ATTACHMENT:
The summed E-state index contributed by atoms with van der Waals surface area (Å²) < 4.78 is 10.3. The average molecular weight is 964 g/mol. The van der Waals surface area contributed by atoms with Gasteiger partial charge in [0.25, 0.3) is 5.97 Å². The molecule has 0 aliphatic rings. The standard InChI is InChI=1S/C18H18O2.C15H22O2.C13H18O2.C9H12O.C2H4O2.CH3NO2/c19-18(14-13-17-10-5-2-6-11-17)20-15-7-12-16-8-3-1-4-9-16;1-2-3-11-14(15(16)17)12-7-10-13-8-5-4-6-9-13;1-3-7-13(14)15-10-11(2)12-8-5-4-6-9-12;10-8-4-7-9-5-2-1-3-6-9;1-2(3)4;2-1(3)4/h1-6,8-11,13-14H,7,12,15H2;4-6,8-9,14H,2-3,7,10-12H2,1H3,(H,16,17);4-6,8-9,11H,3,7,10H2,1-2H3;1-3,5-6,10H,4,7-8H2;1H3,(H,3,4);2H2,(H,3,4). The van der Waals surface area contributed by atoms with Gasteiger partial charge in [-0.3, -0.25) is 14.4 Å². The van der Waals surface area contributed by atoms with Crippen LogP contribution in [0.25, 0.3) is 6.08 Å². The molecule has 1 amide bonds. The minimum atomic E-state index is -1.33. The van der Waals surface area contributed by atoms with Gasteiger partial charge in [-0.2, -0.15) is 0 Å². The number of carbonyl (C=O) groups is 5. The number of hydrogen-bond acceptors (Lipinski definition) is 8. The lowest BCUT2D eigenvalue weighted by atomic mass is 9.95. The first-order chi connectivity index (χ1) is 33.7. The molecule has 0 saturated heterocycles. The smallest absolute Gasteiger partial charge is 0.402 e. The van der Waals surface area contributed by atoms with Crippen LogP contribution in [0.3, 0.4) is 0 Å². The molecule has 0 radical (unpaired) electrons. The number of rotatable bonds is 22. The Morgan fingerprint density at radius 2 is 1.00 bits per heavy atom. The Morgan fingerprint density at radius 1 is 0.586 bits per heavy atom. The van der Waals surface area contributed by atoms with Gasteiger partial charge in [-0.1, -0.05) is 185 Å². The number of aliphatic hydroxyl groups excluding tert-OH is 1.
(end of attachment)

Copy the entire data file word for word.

The summed E-state index contributed by atoms with van der Waals surface area (Å²) < 4.78 is 10.3. The average molecular weight is 964 g/mol. The van der Waals surface area contributed by atoms with Gasteiger partial charge in [0.25, 0.3) is 5.97 Å². The molecule has 0 aliphatic rings. The standard InChI is InChI=1S/C18H18O2.C15H22O2.C13H18O2.C9H12O.C2H4O2.CH3NO2/c19-18(14-13-17-10-5-2-6-11-17)20-15-7-12-16-8-3-1-4-9-16;1-2-3-11-14(15(16)17)12-7-10-13-8-5-4-6-9-13;1-3-7-13(14)15-10-11(2)12-8-5-4-6-9-12;10-8-4-7-9-5-2-1-3-6-9;1-2(3)4;2-1(3)4/h1-6,8-11,13-14H,7,12,15H2;4-6,8-9,14H,2-3,7,10-12H2,1H3,(H,16,17);4-6,8-9,11H,3,7,10H2,1-2H3;1-3,5-6,10H,4,7-8H2;1H3,(H,3,4);2H2,(H,3,4). The van der Waals surface area contributed by atoms with Gasteiger partial charge in [-0.3, -0.25) is 14.4 Å². The van der Waals surface area contributed by atoms with Crippen LogP contribution in [0.25, 0.3) is 6.08 Å². The molecule has 1 amide bonds. The minimum atomic E-state index is -1.33. The van der Waals surface area contributed by atoms with Gasteiger partial charge in [-0.2, -0.15) is 0 Å². The number of carbonyl (C=O) groups is 5. The number of hydrogen-bond acceptors (Lipinski definition) is 8. The lowest BCUT2D eigenvalue weighted by atomic mass is 9.95. The first-order chi connectivity index (χ1) is 33.7. The molecule has 0 saturated heterocycles. The smallest absolute Gasteiger partial charge is 0.402 e. The van der Waals surface area contributed by atoms with Crippen LogP contribution in [0.3, 0.4) is 0 Å². The molecule has 0 radical (unpaired) electrons. The number of rotatable bonds is 22. The Morgan fingerprint density at radius 2 is 1.00 bits per heavy atom. The Morgan fingerprint density at radius 1 is 0.586 bits per heavy atom. The van der Waals surface area contributed by atoms with Gasteiger partial charge in [-0.1, -0.05) is 185 Å². The number of aliphatic hydroxyl groups excluding tert-OH is 1.